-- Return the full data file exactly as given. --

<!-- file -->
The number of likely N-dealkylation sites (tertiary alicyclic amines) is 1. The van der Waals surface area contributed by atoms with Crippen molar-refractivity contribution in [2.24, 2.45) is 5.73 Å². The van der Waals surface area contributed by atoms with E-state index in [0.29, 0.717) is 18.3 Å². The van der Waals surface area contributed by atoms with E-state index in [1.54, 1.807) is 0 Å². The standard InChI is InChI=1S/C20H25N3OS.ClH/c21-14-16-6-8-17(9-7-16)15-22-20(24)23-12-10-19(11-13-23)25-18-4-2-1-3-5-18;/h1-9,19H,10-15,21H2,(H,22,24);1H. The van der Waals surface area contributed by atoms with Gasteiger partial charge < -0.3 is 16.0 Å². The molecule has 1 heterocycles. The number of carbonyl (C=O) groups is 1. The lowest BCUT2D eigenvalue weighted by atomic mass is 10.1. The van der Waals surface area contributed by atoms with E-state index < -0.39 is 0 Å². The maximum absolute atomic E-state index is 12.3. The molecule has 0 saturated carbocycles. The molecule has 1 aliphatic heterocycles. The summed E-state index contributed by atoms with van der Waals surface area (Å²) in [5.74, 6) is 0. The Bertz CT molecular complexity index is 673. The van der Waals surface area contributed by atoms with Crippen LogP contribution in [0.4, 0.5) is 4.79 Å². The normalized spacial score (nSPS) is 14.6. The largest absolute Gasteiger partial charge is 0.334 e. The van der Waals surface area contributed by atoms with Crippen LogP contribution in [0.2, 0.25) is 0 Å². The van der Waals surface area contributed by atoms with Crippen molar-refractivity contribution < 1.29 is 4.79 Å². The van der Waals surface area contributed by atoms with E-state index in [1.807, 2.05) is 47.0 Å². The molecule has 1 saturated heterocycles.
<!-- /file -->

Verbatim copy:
The number of likely N-dealkylation sites (tertiary alicyclic amines) is 1. The van der Waals surface area contributed by atoms with Crippen molar-refractivity contribution in [2.24, 2.45) is 5.73 Å². The van der Waals surface area contributed by atoms with E-state index in [0.29, 0.717) is 18.3 Å². The van der Waals surface area contributed by atoms with E-state index in [1.54, 1.807) is 0 Å². The standard InChI is InChI=1S/C20H25N3OS.ClH/c21-14-16-6-8-17(9-7-16)15-22-20(24)23-12-10-19(11-13-23)25-18-4-2-1-3-5-18;/h1-9,19H,10-15,21H2,(H,22,24);1H. The van der Waals surface area contributed by atoms with Gasteiger partial charge < -0.3 is 16.0 Å². The molecule has 1 heterocycles. The number of carbonyl (C=O) groups is 1. The lowest BCUT2D eigenvalue weighted by atomic mass is 10.1. The van der Waals surface area contributed by atoms with E-state index < -0.39 is 0 Å². The maximum absolute atomic E-state index is 12.3. The molecule has 0 saturated carbocycles. The molecule has 1 aliphatic heterocycles. The summed E-state index contributed by atoms with van der Waals surface area (Å²) in [5.74, 6) is 0. The Bertz CT molecular complexity index is 673. The van der Waals surface area contributed by atoms with Crippen LogP contribution in [0.4, 0.5) is 4.79 Å². The normalized spacial score (nSPS) is 14.6. The largest absolute Gasteiger partial charge is 0.334 e. The van der Waals surface area contributed by atoms with Crippen LogP contribution in [0.2, 0.25) is 0 Å². The van der Waals surface area contributed by atoms with Crippen molar-refractivity contribution < 1.29 is 4.79 Å². The van der Waals surface area contributed by atoms with E-state index in [1.807, 2.05) is 47.0 Å². The molecule has 1 saturated heterocycles.